Industry News - Regulatory Updates
February 3, 2012
Timing of charitable donations
When engaged in estate tax planning and considering charitable contributions, donors should keep in mind that the type of gift given and the timing of the donation may affect its tax status.
Those planning to give charitable gifts while they are alive may find that the best choice is to use publicly traded securities or real estate. As long as the assets have been owned for at least a year, the full market value is deductible by any taxpayer who itemizes deductions. Neither the donor nor the charity has to pay taxes on the appreciation of these assets.
When giving contributions worth more than $250, the donor will need documentation from the receiving organization to verify the amount given. If the contribution is money, whether cash, a check or in another fashion, then a written acknowledgement from the organization or a bank record will be necessary.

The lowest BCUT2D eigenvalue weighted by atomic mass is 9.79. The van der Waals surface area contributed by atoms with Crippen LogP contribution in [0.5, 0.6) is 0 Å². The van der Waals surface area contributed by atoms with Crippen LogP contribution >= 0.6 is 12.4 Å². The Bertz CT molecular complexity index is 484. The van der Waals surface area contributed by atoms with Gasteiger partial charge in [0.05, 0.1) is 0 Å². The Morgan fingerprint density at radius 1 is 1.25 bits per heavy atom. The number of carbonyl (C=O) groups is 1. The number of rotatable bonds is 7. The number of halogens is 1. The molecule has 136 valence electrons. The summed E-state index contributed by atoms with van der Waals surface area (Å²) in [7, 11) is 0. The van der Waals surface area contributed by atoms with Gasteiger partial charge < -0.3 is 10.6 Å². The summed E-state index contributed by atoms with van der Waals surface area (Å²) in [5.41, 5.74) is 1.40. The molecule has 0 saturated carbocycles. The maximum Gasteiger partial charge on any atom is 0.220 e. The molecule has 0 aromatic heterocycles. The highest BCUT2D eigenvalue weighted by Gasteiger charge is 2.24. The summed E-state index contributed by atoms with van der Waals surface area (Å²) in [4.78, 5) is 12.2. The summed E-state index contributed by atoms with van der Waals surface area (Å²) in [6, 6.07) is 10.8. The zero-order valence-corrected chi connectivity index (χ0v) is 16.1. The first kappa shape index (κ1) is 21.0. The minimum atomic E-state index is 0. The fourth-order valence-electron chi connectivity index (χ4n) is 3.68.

Attorney Carissa Giebel notes that giving retirement assets while alive may not be the best choice, however. They are considered a distribution and subject to income taxes under those circumstances. For those who wish to leave a gift to a charity after they die, however, the situation is different.
While leaving retirement assets to most beneficiaries leaves them subject to taxation, giving them to a charity avoids both the income and estate taxes. Nonretirement assets, on the other hand, may not be subject to the capital gains tax when left to individual beneficiaries.